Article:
Allergy season is upon us. Sometimes it may feel as though nothing can combat the itching, sneezing, hives and headaches. Cleaning can be key to keeping allergy symptoms at bay.
Tips for removing allergy triggers through cleaning:
Vacuuming of any space should happen at least 1-2 times per week to control allergens. Still, some allergens are so small, they can pass through standard vacuum filters and be released right back into the air we breathe. This is why it is important to always use vacuums equipped with HEPA filtration systems. HEPA stands for High Efficiency Particulate Air and indicates that a filter is capable of removing 99.97% of pollen, dust and other airborne particles a small as 0.3 microns. Be sure to change your vacuums HEPA filters every 6-12 months for maximum efficiency in controlling allergens. You should also give your vacuum a thorough cleaning at least once annually.
Damp Dusting vs Dry Dusting
Microfiber cloths are the best dust buster, according to Consumer Reports. Their microscopic weave can hold ten times more dirt per square inch than a standard cotton towel. Swiffer dusters are also an effective tool, by using static cling to collect dust particles, and are typically our go-to tool for dusting. Though dry dusting with these tools will pick up a good amount of dust, dampening a microfiber cloth with an all-purpose cleaner is the surest way to capture dust and the mites that feed on it.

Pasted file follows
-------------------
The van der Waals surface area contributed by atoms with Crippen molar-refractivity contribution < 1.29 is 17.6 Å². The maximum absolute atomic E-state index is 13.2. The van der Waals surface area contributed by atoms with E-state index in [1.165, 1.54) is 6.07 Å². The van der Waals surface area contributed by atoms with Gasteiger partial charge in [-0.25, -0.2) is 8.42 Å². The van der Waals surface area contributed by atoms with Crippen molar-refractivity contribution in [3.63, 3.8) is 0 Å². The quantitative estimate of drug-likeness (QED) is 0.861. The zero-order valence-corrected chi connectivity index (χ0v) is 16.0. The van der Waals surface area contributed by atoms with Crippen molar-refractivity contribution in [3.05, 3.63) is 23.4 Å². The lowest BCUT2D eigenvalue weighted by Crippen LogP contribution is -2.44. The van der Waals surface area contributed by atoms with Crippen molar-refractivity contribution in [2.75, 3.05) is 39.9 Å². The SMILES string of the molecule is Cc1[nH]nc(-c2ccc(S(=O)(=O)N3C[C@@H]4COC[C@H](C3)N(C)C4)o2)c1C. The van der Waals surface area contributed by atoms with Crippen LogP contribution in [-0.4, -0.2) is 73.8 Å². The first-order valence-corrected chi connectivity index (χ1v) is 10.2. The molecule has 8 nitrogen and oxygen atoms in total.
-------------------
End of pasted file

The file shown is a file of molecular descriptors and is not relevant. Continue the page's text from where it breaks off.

Commercial and residential entry ways can harbor dust, pollen, vehicle exhaust and other allergens which can be tracked inside on our shoes and clothing. Sweeping or vacuuming entry ways regularly is a good way to limit the amount of allergens entering an indoor space.
Heavily Scented Cleaners
According to the American Academy of Dermatology, nearly 2.5 million Americans experience fragrance allergies. Overly fragrant cleaning products are one major cause of allergy symptoms. Our Frontline brand of products was designed with this problem in mind. The FCS line of cleaning products all have little to no scent.
The American College of Allergy, Asthma and Immunology recommend always wearing a mask while cleaning to create a barrier between your mouth, nose and potential allergens. Gloves are also important for protecting your skin from allergens. If you are particularly sensitive to dust mites, you may want to go a step further and wear long sleeves while dusting to avoid skin irritation.
Lastly, be sure to get fresh air after cleaning. Dust and other allergens can become airborne when you clean and may take up to 2 hours to settle again. Take a break after dusting and do so somewhere outside or well ventilated, away from the area where you recently dusted.